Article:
Sen. Zay has introduced SB 143 which would alter the composition of the State Board of Education. Currently, it is composed of the Superintendent of Public Instruction, eight members appointed by the governor, one appointed by the President pro tempore of the Senate, and one appointed by the Speaker of the House of Representatives. Three of the Governor appointees have to be at least nominally from another party. With the elected Superintendent of Public Instruction position being replaced by the Governor-appointed Secretary of Education position beginning in January 2021, that’s a lot of marbles in one basket.
SB 143 would give the Governor two appointees (plus the Secretary of Education). The Speaker of the House would get three, the President pro tempore would get three, and the minority leaders of the House and Senate would each get one. Under current law, six of the Governor’s eight appointees are required to have “professional experience in the field of education.” Under SB 143, six of the appointees would still be required to have professional experience in the field of education but the legislation does not specify how that requirement is to be coordinated among the appointing authorities. Also, the meaning “professional experience in the field of education” has been tweaked. The current definition says that means teacher, principal, superintendent, or assistant superintendent. The new law would add “an executive in the field of education.” I don’t known what that’s supposed to mean, but to my jaded eyes that screams “testing company executive” or “owner of a charter school management company.”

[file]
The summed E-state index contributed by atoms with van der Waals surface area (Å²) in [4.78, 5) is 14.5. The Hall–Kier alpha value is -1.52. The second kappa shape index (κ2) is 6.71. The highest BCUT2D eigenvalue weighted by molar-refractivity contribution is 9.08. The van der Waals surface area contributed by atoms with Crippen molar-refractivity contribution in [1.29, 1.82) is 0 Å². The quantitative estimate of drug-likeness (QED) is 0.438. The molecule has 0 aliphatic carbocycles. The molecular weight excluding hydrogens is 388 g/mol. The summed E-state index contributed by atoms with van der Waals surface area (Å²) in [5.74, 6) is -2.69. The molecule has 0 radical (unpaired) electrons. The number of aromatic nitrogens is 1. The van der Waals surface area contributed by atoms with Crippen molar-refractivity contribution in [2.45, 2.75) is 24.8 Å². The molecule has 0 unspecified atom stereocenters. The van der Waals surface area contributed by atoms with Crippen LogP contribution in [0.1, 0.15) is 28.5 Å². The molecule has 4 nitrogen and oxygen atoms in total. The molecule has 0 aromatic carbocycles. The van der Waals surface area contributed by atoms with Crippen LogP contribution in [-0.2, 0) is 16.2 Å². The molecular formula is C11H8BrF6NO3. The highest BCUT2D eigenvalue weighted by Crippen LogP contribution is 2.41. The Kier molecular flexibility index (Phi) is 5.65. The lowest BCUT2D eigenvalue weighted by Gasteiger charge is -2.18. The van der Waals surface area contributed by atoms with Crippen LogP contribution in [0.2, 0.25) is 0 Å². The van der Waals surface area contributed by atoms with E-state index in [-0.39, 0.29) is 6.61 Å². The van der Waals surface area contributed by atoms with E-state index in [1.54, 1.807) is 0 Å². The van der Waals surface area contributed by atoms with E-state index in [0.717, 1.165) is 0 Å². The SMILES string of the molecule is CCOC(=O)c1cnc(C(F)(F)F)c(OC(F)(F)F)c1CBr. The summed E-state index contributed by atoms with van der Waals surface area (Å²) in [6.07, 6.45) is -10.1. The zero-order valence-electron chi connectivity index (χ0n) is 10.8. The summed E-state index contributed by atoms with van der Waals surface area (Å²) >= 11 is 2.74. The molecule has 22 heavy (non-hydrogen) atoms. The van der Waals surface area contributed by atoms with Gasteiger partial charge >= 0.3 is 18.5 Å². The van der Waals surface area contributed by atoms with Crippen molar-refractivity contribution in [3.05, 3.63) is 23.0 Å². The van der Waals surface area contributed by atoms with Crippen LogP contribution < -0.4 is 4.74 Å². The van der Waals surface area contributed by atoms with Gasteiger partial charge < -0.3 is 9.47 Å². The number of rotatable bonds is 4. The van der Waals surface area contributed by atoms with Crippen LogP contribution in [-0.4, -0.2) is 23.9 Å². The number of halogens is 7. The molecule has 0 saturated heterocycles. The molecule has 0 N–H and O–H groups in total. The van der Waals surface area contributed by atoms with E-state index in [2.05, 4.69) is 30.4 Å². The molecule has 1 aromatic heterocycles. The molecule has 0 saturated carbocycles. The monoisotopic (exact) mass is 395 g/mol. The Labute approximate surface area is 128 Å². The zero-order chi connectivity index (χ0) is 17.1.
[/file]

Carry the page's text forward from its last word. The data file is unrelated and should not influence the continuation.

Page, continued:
Diversifying the appointing authority for the State Board of Education makes sense. I don’t have strong feelings at the moment as to what might constitute the proper balance. As citizens, we should all be aware that the State has pretty thoroughly taken over education in Indiana and, with the Superintendent of Public Instruction set to no longer be an independently elected position, the power to set education policy will sit pretty firmly in the Governor’s office. Education represents something like 50% of the State’s budget. I don’t think it’s overstepping to suggest that a citizen’s vote for Governor or the General Assembly should mostly rise and fall on education policy.